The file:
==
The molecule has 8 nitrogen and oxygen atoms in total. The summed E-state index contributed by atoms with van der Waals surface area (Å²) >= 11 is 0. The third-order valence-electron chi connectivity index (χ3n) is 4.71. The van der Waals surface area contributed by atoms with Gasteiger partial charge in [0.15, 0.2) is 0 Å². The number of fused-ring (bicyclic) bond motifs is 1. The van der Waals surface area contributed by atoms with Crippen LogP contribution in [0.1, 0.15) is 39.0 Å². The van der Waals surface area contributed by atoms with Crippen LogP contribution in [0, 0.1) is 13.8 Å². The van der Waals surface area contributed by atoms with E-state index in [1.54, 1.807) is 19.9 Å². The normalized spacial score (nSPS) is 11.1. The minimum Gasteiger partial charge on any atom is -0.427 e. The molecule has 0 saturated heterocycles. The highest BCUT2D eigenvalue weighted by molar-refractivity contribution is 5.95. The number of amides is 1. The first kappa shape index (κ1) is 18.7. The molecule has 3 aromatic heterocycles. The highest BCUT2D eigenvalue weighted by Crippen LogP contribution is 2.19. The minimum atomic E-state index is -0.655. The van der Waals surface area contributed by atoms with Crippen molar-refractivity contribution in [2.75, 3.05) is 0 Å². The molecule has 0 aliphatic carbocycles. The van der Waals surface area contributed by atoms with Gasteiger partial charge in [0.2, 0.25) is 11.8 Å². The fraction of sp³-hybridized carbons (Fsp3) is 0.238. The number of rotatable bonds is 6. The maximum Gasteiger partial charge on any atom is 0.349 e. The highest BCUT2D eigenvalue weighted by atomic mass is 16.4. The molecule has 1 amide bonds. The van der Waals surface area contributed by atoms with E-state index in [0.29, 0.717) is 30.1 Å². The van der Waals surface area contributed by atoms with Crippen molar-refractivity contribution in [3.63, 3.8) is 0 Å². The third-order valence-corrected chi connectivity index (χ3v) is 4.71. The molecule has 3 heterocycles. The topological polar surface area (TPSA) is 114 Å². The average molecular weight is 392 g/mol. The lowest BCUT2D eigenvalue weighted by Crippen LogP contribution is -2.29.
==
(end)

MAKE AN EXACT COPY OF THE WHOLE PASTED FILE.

The molecule has 8 nitrogen and oxygen atoms in total. The summed E-state index contributed by atoms with van der Waals surface area (Å²) >= 11 is 0. The third-order valence-electron chi connectivity index (χ3n) is 4.71. The van der Waals surface area contributed by atoms with Gasteiger partial charge in [0.15, 0.2) is 0 Å². The number of fused-ring (bicyclic) bond motifs is 1. The van der Waals surface area contributed by atoms with Crippen LogP contribution in [0.1, 0.15) is 39.0 Å². The van der Waals surface area contributed by atoms with Crippen LogP contribution in [0, 0.1) is 13.8 Å². The van der Waals surface area contributed by atoms with E-state index in [1.54, 1.807) is 19.9 Å². The normalized spacial score (nSPS) is 11.1. The minimum Gasteiger partial charge on any atom is -0.427 e. The molecule has 0 saturated heterocycles. The highest BCUT2D eigenvalue weighted by molar-refractivity contribution is 5.95. The number of amides is 1. The first kappa shape index (κ1) is 18.7. The molecule has 3 aromatic heterocycles. The highest BCUT2D eigenvalue weighted by Crippen LogP contribution is 2.19. The minimum atomic E-state index is -0.655. The van der Waals surface area contributed by atoms with Crippen molar-refractivity contribution in [2.75, 3.05) is 0 Å². The molecule has 0 aliphatic carbocycles. The van der Waals surface area contributed by atoms with Gasteiger partial charge in [0.2, 0.25) is 11.8 Å². The fraction of sp³-hybridized carbons (Fsp3) is 0.238. The number of rotatable bonds is 6. The maximum Gasteiger partial charge on any atom is 0.349 e. The highest BCUT2D eigenvalue weighted by atomic mass is 16.4. The molecule has 1 amide bonds. The van der Waals surface area contributed by atoms with E-state index in [0.29, 0.717) is 30.1 Å². The van der Waals surface area contributed by atoms with Crippen molar-refractivity contribution in [3.63, 3.8) is 0 Å². The third-order valence-corrected chi connectivity index (χ3v) is 4.71. The molecule has 3 heterocycles. The topological polar surface area (TPSA) is 114 Å². The average molecular weight is 392 g/mol. The lowest BCUT2D eigenvalue weighted by Crippen LogP contribution is -2.29.